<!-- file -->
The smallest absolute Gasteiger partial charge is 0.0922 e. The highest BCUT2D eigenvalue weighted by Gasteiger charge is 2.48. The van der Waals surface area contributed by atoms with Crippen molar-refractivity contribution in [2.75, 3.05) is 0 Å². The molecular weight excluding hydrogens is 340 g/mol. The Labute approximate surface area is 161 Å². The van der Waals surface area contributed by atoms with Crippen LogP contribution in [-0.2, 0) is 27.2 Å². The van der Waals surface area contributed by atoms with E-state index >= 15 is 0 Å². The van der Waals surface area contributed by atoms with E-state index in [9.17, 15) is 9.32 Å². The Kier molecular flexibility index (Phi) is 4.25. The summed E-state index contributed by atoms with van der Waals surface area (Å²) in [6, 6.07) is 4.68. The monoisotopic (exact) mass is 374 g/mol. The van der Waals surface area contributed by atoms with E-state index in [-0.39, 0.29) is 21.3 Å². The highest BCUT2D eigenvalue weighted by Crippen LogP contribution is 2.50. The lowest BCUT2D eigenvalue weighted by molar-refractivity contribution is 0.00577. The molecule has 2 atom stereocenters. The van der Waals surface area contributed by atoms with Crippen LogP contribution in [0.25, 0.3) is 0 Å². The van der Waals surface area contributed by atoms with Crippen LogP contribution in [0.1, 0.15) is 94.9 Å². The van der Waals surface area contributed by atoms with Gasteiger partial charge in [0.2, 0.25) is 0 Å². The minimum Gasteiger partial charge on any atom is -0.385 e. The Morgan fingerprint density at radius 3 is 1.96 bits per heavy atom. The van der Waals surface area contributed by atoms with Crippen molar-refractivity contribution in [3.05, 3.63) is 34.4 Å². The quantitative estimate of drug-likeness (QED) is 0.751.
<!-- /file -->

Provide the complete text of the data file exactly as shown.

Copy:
The smallest absolute Gasteiger partial charge is 0.0922 e. The highest BCUT2D eigenvalue weighted by Gasteiger charge is 2.48. The van der Waals surface area contributed by atoms with Crippen molar-refractivity contribution in [2.75, 3.05) is 0 Å². The molecular weight excluding hydrogens is 340 g/mol. The Labute approximate surface area is 161 Å². The van der Waals surface area contributed by atoms with Crippen LogP contribution in [-0.2, 0) is 27.2 Å². The van der Waals surface area contributed by atoms with E-state index >= 15 is 0 Å². The van der Waals surface area contributed by atoms with E-state index in [9.17, 15) is 9.32 Å². The Kier molecular flexibility index (Phi) is 4.25. The summed E-state index contributed by atoms with van der Waals surface area (Å²) in [6, 6.07) is 4.68. The monoisotopic (exact) mass is 374 g/mol. The van der Waals surface area contributed by atoms with E-state index in [-0.39, 0.29) is 21.3 Å². The highest BCUT2D eigenvalue weighted by Crippen LogP contribution is 2.50. The lowest BCUT2D eigenvalue weighted by molar-refractivity contribution is 0.00577. The molecule has 2 atom stereocenters. The van der Waals surface area contributed by atoms with Crippen LogP contribution in [0.25, 0.3) is 0 Å². The van der Waals surface area contributed by atoms with Crippen LogP contribution in [0.1, 0.15) is 94.9 Å². The van der Waals surface area contributed by atoms with Gasteiger partial charge in [0.2, 0.25) is 0 Å². The minimum Gasteiger partial charge on any atom is -0.385 e. The Morgan fingerprint density at radius 3 is 1.96 bits per heavy atom. The van der Waals surface area contributed by atoms with Crippen molar-refractivity contribution in [3.05, 3.63) is 34.4 Å². The quantitative estimate of drug-likeness (QED) is 0.751.